Nfld. & Labrador

Poor internet access jeopardizing Nain students' academic future, say parents

Parents say multiple students at Jens Haven Memorial need to crowd around a single laptop and can't log onto their virtual classes on their own for their academic-stream courses.

Students taking virtual classes because of lack of staff but unable to log into courses

A wide shot of a yellow and brown building surrounded by trees and snow.
Parents of students in Nain are frustrated with the school's internet problems, says the region's MHA. (Hamlin Lampe/Jens Haven Memorial School)

Parents in Nain say a lack of reliable internet access is endangering their children's academic future.

According to a Labrador MHA, parents say multiple students at Jens Haven Memorial need to crowd around a single laptop and can't log onto their virtual classes on their own for their academic-stream courses.

Wilma Hay-Jenkins, who has a daughter in Grade 11 — who's an honour student — is frustrated with what's happening in the school. 

Hay-Jenkins told CBC News the internet problems, along with Jens Haven Memorial being short-staffed, could affect her daughter's academic future.

"With the shortage of teachers, what they're doing at the school is they have all the academic students enrolled in the CDLI program," she said, referring to the provincial Centre for Distance Learning and Innovation program.

"With the internet so bad here it takes our kids 20 to 30 minutes to even get onto the computer to do their lesson online," she said. "They're missing the first half of their class."

Hay-Jenkins said it adds up to students left playing catch-up and basically teaching themselves the material. 

"It's creating a problem because all of our kids are not on the same level. It's easier for our kids to have a teacher in the classroom because at least if they're falling behind, or need some extra help, the teacher is right there," she said.

"Adding all this on our kids is making it even more stressful on them."

Area MHA Lela Evans has being raising the parents' concerns in the House of Assembly this month.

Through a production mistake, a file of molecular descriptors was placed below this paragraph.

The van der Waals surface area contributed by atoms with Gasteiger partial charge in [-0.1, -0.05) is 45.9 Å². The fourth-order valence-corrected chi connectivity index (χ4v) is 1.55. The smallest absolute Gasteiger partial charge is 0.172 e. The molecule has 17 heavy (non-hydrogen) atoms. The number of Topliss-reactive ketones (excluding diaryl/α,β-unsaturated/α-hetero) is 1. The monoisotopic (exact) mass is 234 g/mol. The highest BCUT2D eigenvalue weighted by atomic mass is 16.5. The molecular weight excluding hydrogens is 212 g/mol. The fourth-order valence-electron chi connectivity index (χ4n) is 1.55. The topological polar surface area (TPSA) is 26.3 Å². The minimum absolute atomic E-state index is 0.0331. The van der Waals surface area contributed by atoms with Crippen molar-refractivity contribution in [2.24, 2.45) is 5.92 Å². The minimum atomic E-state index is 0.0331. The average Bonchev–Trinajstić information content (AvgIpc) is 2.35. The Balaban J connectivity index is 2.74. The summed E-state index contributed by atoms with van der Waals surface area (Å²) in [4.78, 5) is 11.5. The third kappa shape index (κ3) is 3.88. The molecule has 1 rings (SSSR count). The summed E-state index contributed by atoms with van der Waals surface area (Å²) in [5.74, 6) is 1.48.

"I am being told by parents that many of the students are switching from academic to general, that's the basic program, only because the online burden is too much for them," she said during question period on Thursday. "Last year, they were honours students; now facing a very limited career path."

Education Minister John Haggie said recruitment of teachers for rural areas of Newfoundland and Labrador is an ongoing challenge but noted one teacher was recently hired to work in Nain. 

Wilma Hay-Jenkins says it takes students in Nain as much as 30 minutes to log on to the internet, forcing them to miss half of an online class. (TippaPatt / Shutterstock)

Haggie said he learned about the internet issue only after Evans brought the issue forward and he would be "happy to look into it."

Haggie also said he has asked departmental staff to speak with staff in the Health Department because the health clinic in Nain isn't having the same internet problems. 

"I'm not aware of any difficulties there, so we may be able to find some synergies," he said. 

Hay-Jenkins said the clinic isn't having internet problems because 20 people aren't trying to use it at the same time. 

Hay-Jenkins said, she's concerned her daughter will have to go into the general studies stream and that it could have long-term consequences.

"You wouldn't have students in St. John's, for example, running into the problems that we're having on the north coast of Labrador. You wouldn't have that. If something did happen like that then somebody on the island in a bigger centre would make such a big fuss that it would be dealt with right away," she said. 

"People have this mindset that, 'Oh, it's north coast problems.' People shouldn't have that mindset just because we live on the north coast. We're just as important as anybody in St. John's, Clarenville, St. Anthony."

Read more from CBC Newfoundland and Labrador

With files from Labrador Morning